It’s easy ignore the little things—such as that little thing that holds your pants up in the first place. We’ve been relying on the same belt technology for centuries: a tongue buckle with a prong that fits through a pre-drilled belt hole—but no more. Ratchet belts are becoming more and more common, and while they once were more often seen on sleek dress belts, this style of buckling up is now available on every day and sport belts, as well. If you’re thinking of taking your belt game up a notch, here are three reasons why a ratchet belt should be your next buy.
This style has a tough buckle alloyed with zinc for extra scratch resistance. Bulliant
A traditional belt might have a dozen holes for adjustment, so half the time the belt is a little too tight, and half the time it’s a little too lose. Most ratchet belts have three times that many adjustment options, so you can dial in a custom, perfect fit every time. And with all those adjustments, it’s super easy to quickly loosen a belt if you need a bit of slack—like when you dive in and polish off the entire extra-large pizza!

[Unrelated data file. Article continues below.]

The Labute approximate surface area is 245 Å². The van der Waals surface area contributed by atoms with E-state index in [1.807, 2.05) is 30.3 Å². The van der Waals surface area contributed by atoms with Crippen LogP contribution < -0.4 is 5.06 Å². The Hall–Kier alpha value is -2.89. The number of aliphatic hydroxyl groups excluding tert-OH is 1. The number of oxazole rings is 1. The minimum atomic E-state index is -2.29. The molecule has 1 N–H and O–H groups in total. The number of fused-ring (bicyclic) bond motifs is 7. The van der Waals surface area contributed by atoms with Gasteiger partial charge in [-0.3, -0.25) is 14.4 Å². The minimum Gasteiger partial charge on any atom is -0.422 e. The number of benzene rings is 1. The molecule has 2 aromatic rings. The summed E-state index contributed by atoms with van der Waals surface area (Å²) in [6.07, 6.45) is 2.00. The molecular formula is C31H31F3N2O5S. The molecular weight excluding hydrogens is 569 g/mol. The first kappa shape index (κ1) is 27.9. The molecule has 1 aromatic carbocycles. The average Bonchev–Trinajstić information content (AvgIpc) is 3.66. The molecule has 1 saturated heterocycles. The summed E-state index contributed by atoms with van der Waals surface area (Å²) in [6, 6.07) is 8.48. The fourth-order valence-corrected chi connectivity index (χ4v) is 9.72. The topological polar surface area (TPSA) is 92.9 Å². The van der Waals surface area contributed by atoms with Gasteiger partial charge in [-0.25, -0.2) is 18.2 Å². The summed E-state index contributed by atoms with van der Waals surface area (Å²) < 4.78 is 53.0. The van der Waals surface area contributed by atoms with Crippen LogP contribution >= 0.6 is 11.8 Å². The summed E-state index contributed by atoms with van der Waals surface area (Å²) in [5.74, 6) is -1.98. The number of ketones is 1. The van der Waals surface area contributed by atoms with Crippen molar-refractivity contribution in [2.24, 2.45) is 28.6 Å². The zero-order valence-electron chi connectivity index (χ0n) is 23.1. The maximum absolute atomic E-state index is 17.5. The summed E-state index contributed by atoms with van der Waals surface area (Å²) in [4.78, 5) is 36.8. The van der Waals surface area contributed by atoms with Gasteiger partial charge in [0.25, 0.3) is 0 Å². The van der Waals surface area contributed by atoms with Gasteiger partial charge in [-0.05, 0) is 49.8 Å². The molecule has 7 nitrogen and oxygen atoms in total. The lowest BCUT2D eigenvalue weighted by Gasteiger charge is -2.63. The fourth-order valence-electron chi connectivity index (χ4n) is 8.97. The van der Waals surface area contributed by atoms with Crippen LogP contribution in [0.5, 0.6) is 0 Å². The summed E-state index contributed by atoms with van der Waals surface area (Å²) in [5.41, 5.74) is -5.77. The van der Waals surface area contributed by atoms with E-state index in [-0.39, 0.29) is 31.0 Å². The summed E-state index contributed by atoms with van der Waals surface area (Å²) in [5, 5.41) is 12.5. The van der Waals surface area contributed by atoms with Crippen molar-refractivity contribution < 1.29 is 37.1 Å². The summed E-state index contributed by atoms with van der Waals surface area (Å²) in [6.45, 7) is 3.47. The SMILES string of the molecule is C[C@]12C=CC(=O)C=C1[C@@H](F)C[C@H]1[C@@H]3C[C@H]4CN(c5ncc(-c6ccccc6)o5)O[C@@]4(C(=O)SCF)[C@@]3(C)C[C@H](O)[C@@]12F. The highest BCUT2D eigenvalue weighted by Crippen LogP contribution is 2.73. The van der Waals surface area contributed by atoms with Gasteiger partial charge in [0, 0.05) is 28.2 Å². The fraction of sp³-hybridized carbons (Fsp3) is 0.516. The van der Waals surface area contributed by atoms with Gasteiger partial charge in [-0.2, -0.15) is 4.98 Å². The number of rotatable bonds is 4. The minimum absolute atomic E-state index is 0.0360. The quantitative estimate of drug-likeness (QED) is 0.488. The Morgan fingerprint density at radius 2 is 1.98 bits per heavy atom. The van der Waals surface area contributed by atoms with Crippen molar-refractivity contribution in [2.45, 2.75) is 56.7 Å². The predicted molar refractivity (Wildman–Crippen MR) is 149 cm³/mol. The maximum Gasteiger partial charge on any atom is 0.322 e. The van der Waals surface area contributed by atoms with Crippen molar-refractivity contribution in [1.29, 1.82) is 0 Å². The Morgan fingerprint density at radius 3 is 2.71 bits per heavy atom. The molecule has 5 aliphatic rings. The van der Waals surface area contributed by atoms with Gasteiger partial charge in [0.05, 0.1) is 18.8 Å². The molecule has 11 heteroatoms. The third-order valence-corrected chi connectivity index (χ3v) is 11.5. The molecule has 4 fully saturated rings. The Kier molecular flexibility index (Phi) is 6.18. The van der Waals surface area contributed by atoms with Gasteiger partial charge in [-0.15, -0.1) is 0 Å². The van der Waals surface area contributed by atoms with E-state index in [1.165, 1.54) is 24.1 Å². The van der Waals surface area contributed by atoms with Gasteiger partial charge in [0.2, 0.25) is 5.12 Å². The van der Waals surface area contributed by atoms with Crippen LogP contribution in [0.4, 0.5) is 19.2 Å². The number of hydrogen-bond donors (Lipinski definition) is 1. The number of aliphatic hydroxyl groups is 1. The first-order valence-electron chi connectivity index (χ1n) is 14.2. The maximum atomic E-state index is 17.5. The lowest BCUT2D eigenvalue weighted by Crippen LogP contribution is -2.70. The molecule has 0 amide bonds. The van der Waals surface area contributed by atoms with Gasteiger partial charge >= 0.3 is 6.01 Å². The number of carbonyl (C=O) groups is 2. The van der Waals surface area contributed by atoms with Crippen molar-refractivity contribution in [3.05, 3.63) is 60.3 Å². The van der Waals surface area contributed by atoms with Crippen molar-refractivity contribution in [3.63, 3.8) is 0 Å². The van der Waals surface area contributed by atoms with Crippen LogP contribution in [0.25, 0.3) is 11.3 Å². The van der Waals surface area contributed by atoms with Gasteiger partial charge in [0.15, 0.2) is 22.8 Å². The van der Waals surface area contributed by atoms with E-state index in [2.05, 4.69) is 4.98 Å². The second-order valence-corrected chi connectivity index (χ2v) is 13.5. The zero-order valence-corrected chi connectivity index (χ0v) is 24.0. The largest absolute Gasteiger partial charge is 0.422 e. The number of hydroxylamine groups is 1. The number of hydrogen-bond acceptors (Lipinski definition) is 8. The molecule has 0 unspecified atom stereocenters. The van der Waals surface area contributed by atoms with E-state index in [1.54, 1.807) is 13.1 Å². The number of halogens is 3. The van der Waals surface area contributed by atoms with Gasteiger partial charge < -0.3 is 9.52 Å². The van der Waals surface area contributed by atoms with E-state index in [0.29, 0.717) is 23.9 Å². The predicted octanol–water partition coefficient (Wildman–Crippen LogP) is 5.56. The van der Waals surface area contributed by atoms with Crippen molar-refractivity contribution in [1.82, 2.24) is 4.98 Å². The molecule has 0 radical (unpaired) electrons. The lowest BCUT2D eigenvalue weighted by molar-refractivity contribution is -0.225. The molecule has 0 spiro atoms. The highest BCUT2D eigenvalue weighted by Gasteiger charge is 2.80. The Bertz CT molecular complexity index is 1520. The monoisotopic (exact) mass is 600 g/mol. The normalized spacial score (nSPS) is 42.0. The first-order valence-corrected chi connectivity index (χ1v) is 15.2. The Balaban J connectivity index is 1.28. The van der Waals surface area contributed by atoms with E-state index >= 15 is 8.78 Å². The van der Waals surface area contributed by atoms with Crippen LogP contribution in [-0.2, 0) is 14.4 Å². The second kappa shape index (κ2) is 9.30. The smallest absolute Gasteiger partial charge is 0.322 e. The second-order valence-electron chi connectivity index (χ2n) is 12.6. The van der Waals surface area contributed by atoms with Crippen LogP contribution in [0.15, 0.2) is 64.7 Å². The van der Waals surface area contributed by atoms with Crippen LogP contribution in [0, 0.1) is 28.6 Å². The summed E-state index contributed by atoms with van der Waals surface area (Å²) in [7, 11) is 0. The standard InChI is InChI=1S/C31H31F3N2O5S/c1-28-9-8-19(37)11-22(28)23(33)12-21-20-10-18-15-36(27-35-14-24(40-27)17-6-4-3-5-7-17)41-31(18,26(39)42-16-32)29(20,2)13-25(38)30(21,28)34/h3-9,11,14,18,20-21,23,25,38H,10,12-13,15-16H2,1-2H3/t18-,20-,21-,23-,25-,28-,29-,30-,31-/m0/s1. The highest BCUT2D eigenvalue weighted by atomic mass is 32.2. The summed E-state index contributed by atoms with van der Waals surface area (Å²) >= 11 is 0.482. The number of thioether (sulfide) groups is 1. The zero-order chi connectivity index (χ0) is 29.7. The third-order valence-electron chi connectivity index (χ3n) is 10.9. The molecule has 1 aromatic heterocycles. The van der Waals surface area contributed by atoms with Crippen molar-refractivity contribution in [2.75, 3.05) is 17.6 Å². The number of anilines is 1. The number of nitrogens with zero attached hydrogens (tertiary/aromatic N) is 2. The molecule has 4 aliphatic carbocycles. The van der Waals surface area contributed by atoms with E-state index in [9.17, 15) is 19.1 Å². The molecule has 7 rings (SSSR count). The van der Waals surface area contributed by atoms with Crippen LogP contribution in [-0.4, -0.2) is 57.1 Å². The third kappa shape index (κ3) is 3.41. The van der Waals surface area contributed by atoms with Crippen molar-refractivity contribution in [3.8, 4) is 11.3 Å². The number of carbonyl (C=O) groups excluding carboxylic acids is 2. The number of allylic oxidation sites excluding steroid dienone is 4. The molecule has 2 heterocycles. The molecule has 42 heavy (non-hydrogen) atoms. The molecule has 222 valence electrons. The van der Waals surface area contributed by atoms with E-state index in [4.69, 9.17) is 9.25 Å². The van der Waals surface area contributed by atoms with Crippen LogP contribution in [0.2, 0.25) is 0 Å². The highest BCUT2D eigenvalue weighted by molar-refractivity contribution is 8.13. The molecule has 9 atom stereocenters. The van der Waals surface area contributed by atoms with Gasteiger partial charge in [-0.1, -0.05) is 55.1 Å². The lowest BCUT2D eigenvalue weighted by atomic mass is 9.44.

It has contrast stitching for a stylish, finished look. Lavemi
One of the knocks on a traditional tongue buckle is the fact that they don’t last. The belt holes get worn out and widen. Leather belts can develop an ugly crease after long use, and the crease will show if you lose or gain weight and need to adjust your belt. Not so a ratchet belt. The adjustment track is on the hidden, inner side. There are no belt holes to loosen. And the hard-plastic zipper tracks last practically forever.
No More Holes
This model can be sized all the way up to a waist length of 64 inches. Marino Avenue
What’s up with the sizing of a traditional belt? It’s just too complicated—measuring your waist, and then do you add a couple of inches? What’s the formula? Forget all that with a ratchet belt. Most come in size categories that can accommodate 12 inches of adjustment or more. You simply cut off what you don’t need, attach the buckle, and hit the door.